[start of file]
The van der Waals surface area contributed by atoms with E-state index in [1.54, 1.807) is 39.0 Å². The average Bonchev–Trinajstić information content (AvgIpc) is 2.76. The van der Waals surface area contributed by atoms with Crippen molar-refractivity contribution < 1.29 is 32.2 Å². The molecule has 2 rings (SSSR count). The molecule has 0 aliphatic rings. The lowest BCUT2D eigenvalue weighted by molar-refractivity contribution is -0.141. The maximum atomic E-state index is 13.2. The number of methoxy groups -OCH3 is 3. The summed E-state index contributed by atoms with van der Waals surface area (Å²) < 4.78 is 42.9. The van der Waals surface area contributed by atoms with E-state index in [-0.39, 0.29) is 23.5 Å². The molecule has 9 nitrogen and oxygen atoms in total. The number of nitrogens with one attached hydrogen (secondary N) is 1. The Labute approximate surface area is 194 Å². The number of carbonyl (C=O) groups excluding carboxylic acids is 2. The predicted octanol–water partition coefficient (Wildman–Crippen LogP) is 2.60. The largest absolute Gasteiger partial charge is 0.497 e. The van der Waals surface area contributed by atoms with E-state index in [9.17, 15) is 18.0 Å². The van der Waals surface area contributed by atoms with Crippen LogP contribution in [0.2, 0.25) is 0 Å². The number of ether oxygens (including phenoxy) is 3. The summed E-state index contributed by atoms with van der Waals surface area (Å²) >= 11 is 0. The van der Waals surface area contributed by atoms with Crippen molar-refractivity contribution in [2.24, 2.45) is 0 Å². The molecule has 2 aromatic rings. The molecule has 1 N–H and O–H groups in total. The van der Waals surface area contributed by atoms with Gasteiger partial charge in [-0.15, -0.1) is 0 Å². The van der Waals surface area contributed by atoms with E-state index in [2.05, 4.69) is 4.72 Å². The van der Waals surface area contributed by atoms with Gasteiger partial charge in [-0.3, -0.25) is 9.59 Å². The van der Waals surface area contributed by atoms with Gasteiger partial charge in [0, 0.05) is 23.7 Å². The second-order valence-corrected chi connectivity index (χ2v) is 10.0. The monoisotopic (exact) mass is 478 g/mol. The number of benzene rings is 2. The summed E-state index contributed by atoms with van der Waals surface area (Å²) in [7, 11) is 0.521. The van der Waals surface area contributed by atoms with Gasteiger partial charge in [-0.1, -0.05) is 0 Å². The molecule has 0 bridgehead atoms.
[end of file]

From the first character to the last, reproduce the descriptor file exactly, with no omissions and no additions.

The van der Waals surface area contributed by atoms with E-state index in [1.54, 1.807) is 39.0 Å². The average Bonchev–Trinajstić information content (AvgIpc) is 2.76. The van der Waals surface area contributed by atoms with Crippen molar-refractivity contribution < 1.29 is 32.2 Å². The molecule has 2 rings (SSSR count). The molecule has 0 aliphatic rings. The lowest BCUT2D eigenvalue weighted by molar-refractivity contribution is -0.141. The maximum atomic E-state index is 13.2. The number of methoxy groups -OCH3 is 3. The summed E-state index contributed by atoms with van der Waals surface area (Å²) < 4.78 is 42.9. The van der Waals surface area contributed by atoms with E-state index in [-0.39, 0.29) is 23.5 Å². The molecule has 9 nitrogen and oxygen atoms in total. The number of nitrogens with one attached hydrogen (secondary N) is 1. The Labute approximate surface area is 194 Å². The number of carbonyl (C=O) groups excluding carboxylic acids is 2. The predicted octanol–water partition coefficient (Wildman–Crippen LogP) is 2.60. The largest absolute Gasteiger partial charge is 0.497 e. The van der Waals surface area contributed by atoms with E-state index in [9.17, 15) is 18.0 Å². The van der Waals surface area contributed by atoms with Crippen LogP contribution in [0.2, 0.25) is 0 Å². The number of ether oxygens (including phenoxy) is 3. The summed E-state index contributed by atoms with van der Waals surface area (Å²) >= 11 is 0. The van der Waals surface area contributed by atoms with Crippen molar-refractivity contribution in [2.24, 2.45) is 0 Å². The molecule has 2 aromatic rings. The molecule has 1 N–H and O–H groups in total. The van der Waals surface area contributed by atoms with Gasteiger partial charge in [-0.15, -0.1) is 0 Å². The van der Waals surface area contributed by atoms with E-state index in [2.05, 4.69) is 4.72 Å². The van der Waals surface area contributed by atoms with Gasteiger partial charge in [-0.3, -0.25) is 9.59 Å². The van der Waals surface area contributed by atoms with Gasteiger partial charge in [0, 0.05) is 23.7 Å². The second-order valence-corrected chi connectivity index (χ2v) is 10.0. The monoisotopic (exact) mass is 478 g/mol. The number of benzene rings is 2. The summed E-state index contributed by atoms with van der Waals surface area (Å²) in [7, 11) is 0.521. The van der Waals surface area contributed by atoms with Gasteiger partial charge in [-0.1, -0.05) is 0 Å². The molecule has 0 bridgehead atoms.